Sheehan Stanwick Burch: Physical Brand of Game Must Go, or Helmets and Pads are Next
by Sheehan Stanwick Burch | LaxMagazine.com
The Northwestern-North Carolina game Feb. 25 featured nearly 70 fouls and nine yellow cards, the kind of game that will have proponents of helmets and pads clamoring.
Here we are now, a third of the way into the 2011 college women's lacrosse season, and it has been an exciting year so far. Many people have been surprised by the early successes of Loyola, Stanford and Florida. However, as much as things change, they tend to stay the same. Again, Northwestern and Maryland look to continue their domination of the sport.
There is one issue, however, that has been constant in most, if not all, of the games thus far -- the increased physical play.
Women's lacrosse is a non-contact sport. This may be hard to believe if you've watched a game this season. As a former player, official and a fan, I find the roughness in the game, and sometimes blatant disregard for the rules, to be extremely concerning. I understand that, as athletes become bigger, stronger and faster, the unintended consequences of this increased athleticism may be the rough play we've seen in the sport. (See the Northwestern-UNC game earlier this season – almost 70 fouls and nine yellow cards.)
However, unless something changes in the way the game is played and officiated, the future of the sport may include helmets.
An easy target when it comes to the physicality of the women's game is cross-checking. From an officiating standpoint, the Women's Rules Committee has identified cross-checking as a major foul, and it generally occurs when a player uses the shaft of the crosse to hit, push or displace an opponent. On paper, this seems to be an easy rule to enforce. However, officials also have an obligation to allow a scoring play to continue. Therein lies the "grey area" of how the game has been played in recent years.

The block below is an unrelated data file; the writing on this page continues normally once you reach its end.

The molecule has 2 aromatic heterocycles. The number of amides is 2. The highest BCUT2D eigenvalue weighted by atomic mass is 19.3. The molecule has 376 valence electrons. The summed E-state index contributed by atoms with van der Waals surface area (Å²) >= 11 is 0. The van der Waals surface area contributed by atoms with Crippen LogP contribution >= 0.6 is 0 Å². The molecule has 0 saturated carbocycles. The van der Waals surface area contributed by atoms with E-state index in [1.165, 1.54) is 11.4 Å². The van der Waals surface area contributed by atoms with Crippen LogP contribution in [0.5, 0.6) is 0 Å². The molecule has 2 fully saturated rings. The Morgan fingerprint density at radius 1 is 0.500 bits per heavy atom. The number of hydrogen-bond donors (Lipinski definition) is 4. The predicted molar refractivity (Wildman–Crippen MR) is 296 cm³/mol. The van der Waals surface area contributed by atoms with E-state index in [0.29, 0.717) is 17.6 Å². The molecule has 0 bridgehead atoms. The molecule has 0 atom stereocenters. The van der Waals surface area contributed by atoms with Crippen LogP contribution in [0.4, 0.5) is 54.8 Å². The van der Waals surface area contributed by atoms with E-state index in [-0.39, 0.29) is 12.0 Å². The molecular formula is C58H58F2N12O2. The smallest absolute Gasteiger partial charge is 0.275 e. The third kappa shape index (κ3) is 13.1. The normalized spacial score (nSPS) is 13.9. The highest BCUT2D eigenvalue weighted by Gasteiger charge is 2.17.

You will often see an attacker in the critical scoring area get pummeled as she drives to the cage. Does the official make the call, or does she allow the potential scoring play to continue? It's an easy call to make when a player loses her footing due to a cross-check. However, it is more difficult as the players "muscle" through the check and take the beating.
I really feel that the players themselves have to rein in their play and take control, but what incentive do they have to do that. When I played 10 years ago, if an offensive player was fouled going to goal, the yellow flag was thrown; however, she could continue the play and still get a shot off. If the offensive player missed the shot, she was given a free position shot. It was almost as if you got a "freebie."
Under the current rules, if an offensive player is fouled, and she decides to continue the scoring play, there is no longer that freebie. If the player takes a shot and misses, as long as the foul did not directly affect the shot, no free position is awarded and the flag is put away. This encourages rougher play by the defense.
I don't think the rules will revert back to their former version, which is unfortunate because they helped discourage some of the rough play (and generally made for a more exciting brand of lacrosse). As a result, the onus is now on the officials to manage the offending conduct instead of the players and coaches.
One thing that may not always be apparent is that, as much coaches complain to refs, they really want the calls to be made and they want the game to be safe. Kirsten Kimel, head coach of Duke University, told me earlier this year that she likes to see the whistle blown when there is a foul, because it forces the players and coaches to adjust.
It is a crucial time in our sport, where the potential of helmets and pads in the game is real. It is everyone's responsibility to play by the rules.